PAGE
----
Phase 3 – The final four weeks of off-season training can include on-field work, including individual and group instruction and drills. A maximum of 10 organized team activity (OTA) days are allowed, with no more than three days during the first two weeks and no more than four during the third week. In this phase, football is the main concern for coaches, with strength and conditioning activities taking a back seat. Although one would hope that strength could continue to be developed during this four-week period, it is likely that only strength maintenance can take place given the demands of the on-field work.
With only nine weeks for supervised physical preparation in the off-season, coaches must make sure that every bit of contact time with the athletes is optimized. Players will have a minimum of 16 weeks away from the coaching staff during the off-season. A good deal of de-training can occur during such a long time period, particularly if no quality training is undertaken. Ultimately, on-field performance will suffer and the probability of injury has the potential to increase significantly.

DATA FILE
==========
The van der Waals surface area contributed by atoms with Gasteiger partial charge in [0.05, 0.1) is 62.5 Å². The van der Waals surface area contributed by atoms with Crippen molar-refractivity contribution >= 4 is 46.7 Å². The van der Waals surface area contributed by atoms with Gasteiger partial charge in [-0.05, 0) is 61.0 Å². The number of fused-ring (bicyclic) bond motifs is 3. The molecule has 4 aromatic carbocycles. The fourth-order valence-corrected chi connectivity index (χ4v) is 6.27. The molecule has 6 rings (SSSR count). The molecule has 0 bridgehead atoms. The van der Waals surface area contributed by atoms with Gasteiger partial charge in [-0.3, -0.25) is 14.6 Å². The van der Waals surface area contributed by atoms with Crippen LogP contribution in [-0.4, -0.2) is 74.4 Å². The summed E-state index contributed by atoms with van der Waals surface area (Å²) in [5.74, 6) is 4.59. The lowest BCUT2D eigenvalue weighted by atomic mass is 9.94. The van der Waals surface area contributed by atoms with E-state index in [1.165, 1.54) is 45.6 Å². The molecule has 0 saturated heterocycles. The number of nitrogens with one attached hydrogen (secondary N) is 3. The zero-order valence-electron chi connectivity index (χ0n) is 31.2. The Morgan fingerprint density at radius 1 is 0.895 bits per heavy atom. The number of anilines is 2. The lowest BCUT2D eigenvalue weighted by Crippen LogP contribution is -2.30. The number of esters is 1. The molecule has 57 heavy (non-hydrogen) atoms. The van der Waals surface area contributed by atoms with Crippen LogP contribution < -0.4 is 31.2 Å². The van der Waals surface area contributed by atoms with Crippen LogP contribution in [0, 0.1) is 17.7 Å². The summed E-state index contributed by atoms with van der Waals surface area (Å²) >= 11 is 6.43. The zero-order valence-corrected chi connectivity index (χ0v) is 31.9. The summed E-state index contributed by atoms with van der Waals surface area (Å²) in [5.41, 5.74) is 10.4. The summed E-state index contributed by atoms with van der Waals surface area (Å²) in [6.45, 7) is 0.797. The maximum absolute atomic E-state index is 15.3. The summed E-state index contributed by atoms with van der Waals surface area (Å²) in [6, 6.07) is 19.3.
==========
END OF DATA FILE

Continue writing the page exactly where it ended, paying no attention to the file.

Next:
Thus, additional work must be done by the strength and conditioning coaching staff to ensure that players are educated on what they need to accomplish on their own during this unsupervised time. However, we can only assume that a good portion of athletes may do one of three things:
1. Do nothing
2. Train inappropriately (i.e. Cross-Fit or MMA training)
3. Actually follow the prescribed off-season training plan
Given the potential for athletes to arrive at training camp out of shape or inappropriately conditioned, the coaching staff must look at alternatives for ensuring their players are ready for training camp and the regular season. The situation will vary from team to team, but there will likely be a portion of the team that needs alternative strategies for ensuring their conditioning is bolstered in the off-season, as well as accentuated for in-season. Simply slapping fines on players or chewing them out will not suffice.
The Electrostimulation Advantage